FAIRBANKS - Alaska State Troopers on Tuesday confirmed that the adult male black bear shot by a trooper shortly after a bear mauling at a remote lake near Delta Junction was the bear that killed a Fairbanks man last week.
Trooper spokeswoman Beth Ipsen said remains of the victim, 64-year-old Robert Weaver, were found in the bear’s stomach during a necropsy performed by the Alaska Department of Fish and Game in Fairbanks on Friday.
That fact, combined with information provided by Weaver’s wife, who witnessed the attack, and troopers at the scene, contributed to the positive identification, Ipsen said.
“We didn’t want to specifically say that was the bear that killed him because there could have been other bears in the area ... but that was the only bear seen leading up to the attack and after the attack,” Ipsen said.
Weaver was killed last Thursday evening as he and his wife, Roberta, were walking to their cabin on George Lake, a remote site about 35 miles southeast of Delta Junction.
“What we do know is they were boating back to their cabin, they saw the bear from the boat when they came to dock, yelled at it and it disappeared into the bushes,” Ipsen said. “They docked and were walking to the cabin when it came out of the bushes and attacked.”
Roberta Weaver ran to the cabin and called 911 on a cell phone.
Troopers were notified at about 6:45 p.m. Thursday. A trooper helicopter from Fairbanks, a UH-60 Black Hawk helicopter from Eielson Air Force Base and a trooper from Delta in an airboat responded to the scene. Weaver’s body was recovered outside the cabin at about 9 p.m..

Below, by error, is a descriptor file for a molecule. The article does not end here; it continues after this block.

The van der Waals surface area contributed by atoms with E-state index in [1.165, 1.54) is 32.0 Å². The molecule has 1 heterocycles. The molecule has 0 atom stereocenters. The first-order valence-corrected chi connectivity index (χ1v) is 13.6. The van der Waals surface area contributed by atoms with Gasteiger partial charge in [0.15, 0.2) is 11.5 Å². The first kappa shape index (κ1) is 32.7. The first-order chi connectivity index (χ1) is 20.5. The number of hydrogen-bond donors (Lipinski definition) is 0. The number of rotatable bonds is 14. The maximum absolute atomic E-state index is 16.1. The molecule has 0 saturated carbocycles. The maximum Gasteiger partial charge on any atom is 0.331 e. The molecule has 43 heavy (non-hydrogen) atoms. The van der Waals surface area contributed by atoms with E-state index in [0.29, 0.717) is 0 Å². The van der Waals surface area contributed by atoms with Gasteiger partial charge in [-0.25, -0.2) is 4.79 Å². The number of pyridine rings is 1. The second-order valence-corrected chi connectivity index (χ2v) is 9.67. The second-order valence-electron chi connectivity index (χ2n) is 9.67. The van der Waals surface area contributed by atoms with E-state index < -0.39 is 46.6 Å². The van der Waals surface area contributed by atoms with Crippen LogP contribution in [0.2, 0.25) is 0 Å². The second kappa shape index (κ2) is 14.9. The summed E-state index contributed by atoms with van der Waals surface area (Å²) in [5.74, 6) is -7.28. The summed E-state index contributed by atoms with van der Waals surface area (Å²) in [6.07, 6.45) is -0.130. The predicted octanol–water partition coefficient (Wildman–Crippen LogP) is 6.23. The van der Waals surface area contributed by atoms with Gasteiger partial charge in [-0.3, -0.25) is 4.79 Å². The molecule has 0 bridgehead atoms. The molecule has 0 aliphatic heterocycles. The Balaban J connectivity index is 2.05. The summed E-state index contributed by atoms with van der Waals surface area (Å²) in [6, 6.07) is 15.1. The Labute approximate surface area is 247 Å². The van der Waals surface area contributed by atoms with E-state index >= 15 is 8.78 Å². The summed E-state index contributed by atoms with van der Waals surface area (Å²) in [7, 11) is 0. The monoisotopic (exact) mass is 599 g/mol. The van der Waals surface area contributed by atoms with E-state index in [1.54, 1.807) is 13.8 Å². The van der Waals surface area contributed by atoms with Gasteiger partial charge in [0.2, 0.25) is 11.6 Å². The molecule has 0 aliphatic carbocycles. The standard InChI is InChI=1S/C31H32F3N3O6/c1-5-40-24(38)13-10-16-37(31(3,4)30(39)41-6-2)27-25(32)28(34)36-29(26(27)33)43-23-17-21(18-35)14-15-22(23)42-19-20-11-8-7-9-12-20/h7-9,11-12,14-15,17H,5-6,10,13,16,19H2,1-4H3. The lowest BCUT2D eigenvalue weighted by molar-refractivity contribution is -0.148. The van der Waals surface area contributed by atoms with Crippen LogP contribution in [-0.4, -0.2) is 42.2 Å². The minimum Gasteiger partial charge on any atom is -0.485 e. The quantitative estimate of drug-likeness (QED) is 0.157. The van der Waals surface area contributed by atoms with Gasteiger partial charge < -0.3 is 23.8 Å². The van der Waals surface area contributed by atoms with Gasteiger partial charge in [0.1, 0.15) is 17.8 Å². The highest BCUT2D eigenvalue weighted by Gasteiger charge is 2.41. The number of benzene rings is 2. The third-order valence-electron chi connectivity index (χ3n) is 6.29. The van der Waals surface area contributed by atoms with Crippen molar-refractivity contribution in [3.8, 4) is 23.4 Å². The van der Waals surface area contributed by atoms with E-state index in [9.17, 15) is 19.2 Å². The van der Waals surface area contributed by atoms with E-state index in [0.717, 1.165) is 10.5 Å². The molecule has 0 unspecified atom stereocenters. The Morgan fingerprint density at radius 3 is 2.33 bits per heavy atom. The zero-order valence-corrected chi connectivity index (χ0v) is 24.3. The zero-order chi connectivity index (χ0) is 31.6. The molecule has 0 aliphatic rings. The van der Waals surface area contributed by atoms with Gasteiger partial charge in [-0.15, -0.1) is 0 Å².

Troopers who responded to the scene did not immediately find a bear in the area but later killed a an adult black bear that sneaked up within 10 feet of a trooper and a civilian who was assisting with the investigation.
ADFG conducted a necropsy on the dead black bear Friday afternoon in Fairbanks. The bear was an adult male that weighed approximately 230 pounds and appeared to be in relatively good condition, Fish and Game spokeswoman Cathie Harms said. Some of its teeth were worn down, indicating it was an older bear, but it had normal levels of fat and wasn’t starving, she said.
Troopers gathered most of their information about the mauling from talking to Weaver’s wife and listening to the 911 call, Ipsen said. She didn’t know if either one of the Weavers was carrying a gun and said troopers do not plan to release any more details about the incident.
Maulings by black bears in Alaska are uncommon compared to their bigger grizzly cousins, but there have been at least three people killed by black bears in Alaska, Harms said. A woman was fatally attacked in Glennallen in 1992, and Harms said there were at least two other fatal maulings by black bears, one in the 1960s and one in the 1950s.
“It’s unusual but it’s not unprecedented,” Harms said.
Contact staff writer Tim Mowry at 459-7587.